One of the purposes of patient-generated health data (PGHD) is to help providers know their patients better than they would have otherwise if they relied only on data captured by providers. In my experience, I appreciate doctors who do more physical exams and tests but know more about me that could help them personalize their treatment. As Rodgers and Hammerstein wrote in The King and I, “Getting to know you, getting to know all about you…”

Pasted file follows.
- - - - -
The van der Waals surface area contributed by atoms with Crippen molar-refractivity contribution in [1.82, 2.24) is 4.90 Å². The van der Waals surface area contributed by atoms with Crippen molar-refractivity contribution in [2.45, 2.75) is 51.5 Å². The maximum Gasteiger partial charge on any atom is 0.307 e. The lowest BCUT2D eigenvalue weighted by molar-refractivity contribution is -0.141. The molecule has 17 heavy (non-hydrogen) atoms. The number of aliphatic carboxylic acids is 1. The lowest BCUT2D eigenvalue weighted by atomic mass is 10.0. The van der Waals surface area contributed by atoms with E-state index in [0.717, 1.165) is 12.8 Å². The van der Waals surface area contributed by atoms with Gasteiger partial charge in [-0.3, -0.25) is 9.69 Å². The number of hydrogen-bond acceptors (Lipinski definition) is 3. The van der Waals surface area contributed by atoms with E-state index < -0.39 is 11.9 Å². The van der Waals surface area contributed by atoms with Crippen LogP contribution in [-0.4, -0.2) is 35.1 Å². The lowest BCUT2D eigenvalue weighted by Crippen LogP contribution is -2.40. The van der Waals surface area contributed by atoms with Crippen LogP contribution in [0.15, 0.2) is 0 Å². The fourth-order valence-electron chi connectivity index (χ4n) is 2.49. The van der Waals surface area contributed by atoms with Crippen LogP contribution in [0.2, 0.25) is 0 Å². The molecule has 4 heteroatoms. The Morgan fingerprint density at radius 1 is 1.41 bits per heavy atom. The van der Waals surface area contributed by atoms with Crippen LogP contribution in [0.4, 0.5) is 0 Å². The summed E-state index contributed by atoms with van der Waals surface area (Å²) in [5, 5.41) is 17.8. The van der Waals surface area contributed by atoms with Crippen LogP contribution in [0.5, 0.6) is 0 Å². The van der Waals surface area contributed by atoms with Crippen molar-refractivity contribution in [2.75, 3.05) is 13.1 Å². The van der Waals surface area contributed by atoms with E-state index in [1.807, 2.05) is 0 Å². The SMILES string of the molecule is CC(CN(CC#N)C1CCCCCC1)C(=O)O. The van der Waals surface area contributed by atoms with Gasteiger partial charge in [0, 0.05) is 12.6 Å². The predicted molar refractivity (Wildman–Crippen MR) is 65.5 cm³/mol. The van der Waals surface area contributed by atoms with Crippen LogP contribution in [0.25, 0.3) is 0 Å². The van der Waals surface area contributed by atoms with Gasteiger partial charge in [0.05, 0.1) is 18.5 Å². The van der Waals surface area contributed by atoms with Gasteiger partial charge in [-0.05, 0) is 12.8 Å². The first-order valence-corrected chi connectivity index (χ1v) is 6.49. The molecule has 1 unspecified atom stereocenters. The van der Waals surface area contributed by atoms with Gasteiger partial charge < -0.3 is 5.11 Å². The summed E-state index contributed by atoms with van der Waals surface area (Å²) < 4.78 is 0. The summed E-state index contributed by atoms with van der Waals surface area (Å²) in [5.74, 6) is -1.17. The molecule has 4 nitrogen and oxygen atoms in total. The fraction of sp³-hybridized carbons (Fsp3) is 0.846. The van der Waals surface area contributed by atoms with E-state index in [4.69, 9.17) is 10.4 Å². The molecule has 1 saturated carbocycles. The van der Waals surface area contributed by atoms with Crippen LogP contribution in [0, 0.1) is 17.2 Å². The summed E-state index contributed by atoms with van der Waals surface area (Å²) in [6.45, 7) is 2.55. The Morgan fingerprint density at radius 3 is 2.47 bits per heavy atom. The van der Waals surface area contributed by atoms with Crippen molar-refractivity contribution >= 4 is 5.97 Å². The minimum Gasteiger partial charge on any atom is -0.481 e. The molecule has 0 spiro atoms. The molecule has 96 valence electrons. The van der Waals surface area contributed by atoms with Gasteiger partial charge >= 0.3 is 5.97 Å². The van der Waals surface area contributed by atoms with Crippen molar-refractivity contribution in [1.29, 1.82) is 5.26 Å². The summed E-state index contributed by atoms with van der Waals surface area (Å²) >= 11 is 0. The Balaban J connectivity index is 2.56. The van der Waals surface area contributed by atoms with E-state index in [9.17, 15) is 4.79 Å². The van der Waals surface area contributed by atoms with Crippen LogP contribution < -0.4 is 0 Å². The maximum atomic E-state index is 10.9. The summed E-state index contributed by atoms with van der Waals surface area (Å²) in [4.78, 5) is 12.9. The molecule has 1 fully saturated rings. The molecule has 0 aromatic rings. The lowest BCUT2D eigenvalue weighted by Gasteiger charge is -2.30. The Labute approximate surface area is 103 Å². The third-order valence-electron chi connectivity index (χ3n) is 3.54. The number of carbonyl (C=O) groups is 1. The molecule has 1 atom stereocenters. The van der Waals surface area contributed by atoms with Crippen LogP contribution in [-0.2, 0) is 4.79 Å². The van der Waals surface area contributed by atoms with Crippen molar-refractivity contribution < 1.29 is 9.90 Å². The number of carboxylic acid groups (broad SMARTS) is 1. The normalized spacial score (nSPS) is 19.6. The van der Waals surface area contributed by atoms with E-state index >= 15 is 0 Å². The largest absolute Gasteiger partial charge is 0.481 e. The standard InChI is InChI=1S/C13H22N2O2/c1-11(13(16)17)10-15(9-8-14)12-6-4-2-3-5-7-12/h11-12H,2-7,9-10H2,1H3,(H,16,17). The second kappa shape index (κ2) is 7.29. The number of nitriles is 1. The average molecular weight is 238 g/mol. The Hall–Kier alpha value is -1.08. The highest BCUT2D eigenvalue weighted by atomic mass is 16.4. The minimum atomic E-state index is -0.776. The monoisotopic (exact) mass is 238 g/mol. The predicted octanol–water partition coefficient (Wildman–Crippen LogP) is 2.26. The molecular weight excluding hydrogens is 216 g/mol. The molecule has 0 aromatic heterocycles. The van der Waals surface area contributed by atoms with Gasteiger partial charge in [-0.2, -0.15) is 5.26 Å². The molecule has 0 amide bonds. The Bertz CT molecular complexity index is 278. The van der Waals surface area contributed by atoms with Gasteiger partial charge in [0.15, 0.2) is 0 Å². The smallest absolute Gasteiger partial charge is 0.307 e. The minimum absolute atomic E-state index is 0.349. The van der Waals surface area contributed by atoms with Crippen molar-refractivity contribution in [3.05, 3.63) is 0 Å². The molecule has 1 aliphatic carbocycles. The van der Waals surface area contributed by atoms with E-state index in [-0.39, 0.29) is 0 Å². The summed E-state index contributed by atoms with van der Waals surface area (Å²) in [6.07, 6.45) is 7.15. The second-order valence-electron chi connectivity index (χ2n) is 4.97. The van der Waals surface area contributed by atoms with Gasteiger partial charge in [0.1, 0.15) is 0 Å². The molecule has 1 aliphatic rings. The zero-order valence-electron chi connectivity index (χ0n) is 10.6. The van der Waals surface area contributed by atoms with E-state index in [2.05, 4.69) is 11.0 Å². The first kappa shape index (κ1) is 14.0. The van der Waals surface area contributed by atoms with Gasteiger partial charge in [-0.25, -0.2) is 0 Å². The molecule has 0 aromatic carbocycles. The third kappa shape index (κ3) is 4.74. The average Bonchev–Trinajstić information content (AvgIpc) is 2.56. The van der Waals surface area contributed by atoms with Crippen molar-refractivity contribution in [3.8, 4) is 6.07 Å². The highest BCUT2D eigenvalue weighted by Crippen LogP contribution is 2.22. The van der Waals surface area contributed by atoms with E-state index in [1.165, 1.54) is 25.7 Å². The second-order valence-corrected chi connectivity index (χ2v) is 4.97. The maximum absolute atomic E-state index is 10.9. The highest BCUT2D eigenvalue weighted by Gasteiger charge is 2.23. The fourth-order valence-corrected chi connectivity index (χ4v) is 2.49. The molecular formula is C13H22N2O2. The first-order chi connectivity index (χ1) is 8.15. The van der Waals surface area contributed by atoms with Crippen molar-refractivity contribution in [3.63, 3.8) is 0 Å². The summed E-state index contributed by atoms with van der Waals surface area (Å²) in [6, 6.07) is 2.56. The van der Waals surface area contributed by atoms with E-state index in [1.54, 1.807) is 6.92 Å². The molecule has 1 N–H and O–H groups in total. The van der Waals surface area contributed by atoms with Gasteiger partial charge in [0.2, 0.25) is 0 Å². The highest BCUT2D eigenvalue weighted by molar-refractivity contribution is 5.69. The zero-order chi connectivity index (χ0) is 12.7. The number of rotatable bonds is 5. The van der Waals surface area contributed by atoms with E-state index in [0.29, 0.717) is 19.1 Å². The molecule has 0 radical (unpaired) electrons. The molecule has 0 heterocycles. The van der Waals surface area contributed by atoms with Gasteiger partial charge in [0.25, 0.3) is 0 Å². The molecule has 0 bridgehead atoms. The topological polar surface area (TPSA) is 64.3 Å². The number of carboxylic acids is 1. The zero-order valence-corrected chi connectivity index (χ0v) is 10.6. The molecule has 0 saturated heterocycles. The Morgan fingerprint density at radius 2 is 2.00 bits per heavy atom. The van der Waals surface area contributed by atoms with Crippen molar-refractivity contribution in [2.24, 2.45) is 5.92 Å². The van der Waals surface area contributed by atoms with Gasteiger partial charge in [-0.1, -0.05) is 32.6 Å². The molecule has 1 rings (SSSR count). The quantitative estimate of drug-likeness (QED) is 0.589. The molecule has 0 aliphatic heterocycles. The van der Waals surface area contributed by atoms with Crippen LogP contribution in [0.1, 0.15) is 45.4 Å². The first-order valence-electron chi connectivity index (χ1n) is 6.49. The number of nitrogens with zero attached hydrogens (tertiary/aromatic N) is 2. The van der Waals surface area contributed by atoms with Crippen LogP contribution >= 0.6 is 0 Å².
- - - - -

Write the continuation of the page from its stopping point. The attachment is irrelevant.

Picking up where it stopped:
While a patient-provider relationship is special and not necessarily deeply personal, think about how people get to know each other in general. They talk! In ways that can’t be predefined, prescribed, or pigeonholed. Sure there are facts such as your birthday or address. But the vast majority of emotion, experience, and aspirations are richly expressed through natural language. Would you want to get to know someone by filling out structured forms with multiple-choice questions?! So in response to the blog question “does all PGHD for care management need to be in a structured form?” I’d answer a resounding “no!” As one working in healthcare standards, I understand and fully support the need for structured data in EHRs, for interoperability, analytics, decision support, quality measures, etc. But even if we could magically get all PGHD structured, standardized, tagged, and automatically imported into EHRs, that wouldn’t necessarily make things great. Structured data has precision, but very little nuance. Very few patients think or communicate via structure, and no amount of standards or government regulation will turn patients into health informaticists.